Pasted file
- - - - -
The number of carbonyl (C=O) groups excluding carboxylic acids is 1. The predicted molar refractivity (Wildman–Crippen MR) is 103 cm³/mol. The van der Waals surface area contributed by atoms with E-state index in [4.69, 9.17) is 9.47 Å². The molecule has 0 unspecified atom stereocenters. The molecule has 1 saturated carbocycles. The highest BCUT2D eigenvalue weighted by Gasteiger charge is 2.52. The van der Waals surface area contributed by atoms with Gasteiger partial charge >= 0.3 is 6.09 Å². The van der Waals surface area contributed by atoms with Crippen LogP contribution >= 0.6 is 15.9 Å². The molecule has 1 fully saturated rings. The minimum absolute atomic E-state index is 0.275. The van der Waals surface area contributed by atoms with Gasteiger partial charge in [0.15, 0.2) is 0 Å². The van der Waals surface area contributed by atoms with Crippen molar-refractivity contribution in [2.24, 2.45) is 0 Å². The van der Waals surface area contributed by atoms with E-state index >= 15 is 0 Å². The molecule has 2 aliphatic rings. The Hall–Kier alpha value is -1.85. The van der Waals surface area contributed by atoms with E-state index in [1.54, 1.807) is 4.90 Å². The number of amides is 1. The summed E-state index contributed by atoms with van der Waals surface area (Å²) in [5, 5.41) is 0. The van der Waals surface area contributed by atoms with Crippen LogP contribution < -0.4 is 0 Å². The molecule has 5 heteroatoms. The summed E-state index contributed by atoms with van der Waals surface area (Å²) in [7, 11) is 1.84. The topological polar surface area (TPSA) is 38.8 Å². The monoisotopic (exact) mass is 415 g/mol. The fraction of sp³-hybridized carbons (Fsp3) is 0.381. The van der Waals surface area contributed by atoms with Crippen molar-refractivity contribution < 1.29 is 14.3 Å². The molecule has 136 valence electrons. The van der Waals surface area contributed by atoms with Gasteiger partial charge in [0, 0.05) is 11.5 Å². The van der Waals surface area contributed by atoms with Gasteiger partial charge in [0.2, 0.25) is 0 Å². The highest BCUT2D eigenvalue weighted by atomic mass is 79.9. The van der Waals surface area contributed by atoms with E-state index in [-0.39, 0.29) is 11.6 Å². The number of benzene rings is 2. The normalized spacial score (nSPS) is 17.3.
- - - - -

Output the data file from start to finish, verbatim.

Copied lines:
The number of carbonyl (C=O) groups excluding carboxylic acids is 1. The predicted molar refractivity (Wildman–Crippen MR) is 103 cm³/mol. The van der Waals surface area contributed by atoms with E-state index in [4.69, 9.17) is 9.47 Å². The molecule has 0 unspecified atom stereocenters. The molecule has 1 saturated carbocycles. The highest BCUT2D eigenvalue weighted by Gasteiger charge is 2.52. The van der Waals surface area contributed by atoms with Gasteiger partial charge >= 0.3 is 6.09 Å². The van der Waals surface area contributed by atoms with Crippen LogP contribution >= 0.6 is 15.9 Å². The molecule has 1 fully saturated rings. The minimum absolute atomic E-state index is 0.275. The van der Waals surface area contributed by atoms with Gasteiger partial charge in [0.15, 0.2) is 0 Å². The van der Waals surface area contributed by atoms with Crippen molar-refractivity contribution in [2.24, 2.45) is 0 Å². The van der Waals surface area contributed by atoms with E-state index >= 15 is 0 Å². The molecule has 2 aliphatic rings. The Hall–Kier alpha value is -1.85. The van der Waals surface area contributed by atoms with E-state index in [1.54, 1.807) is 4.90 Å². The number of amides is 1. The summed E-state index contributed by atoms with van der Waals surface area (Å²) in [5, 5.41) is 0. The van der Waals surface area contributed by atoms with Crippen LogP contribution < -0.4 is 0 Å². The molecule has 5 heteroatoms. The summed E-state index contributed by atoms with van der Waals surface area (Å²) in [7, 11) is 1.84. The topological polar surface area (TPSA) is 38.8 Å². The monoisotopic (exact) mass is 415 g/mol. The fraction of sp³-hybridized carbons (Fsp3) is 0.381. The van der Waals surface area contributed by atoms with Crippen molar-refractivity contribution < 1.29 is 14.3 Å². The molecule has 136 valence electrons. The van der Waals surface area contributed by atoms with Gasteiger partial charge in [0, 0.05) is 11.5 Å². The van der Waals surface area contributed by atoms with Gasteiger partial charge in [0.2, 0.25) is 0 Å². The highest BCUT2D eigenvalue weighted by atomic mass is 79.9. The van der Waals surface area contributed by atoms with E-state index in [-0.39, 0.29) is 11.6 Å². The number of benzene rings is 2. The normalized spacial score (nSPS) is 17.3.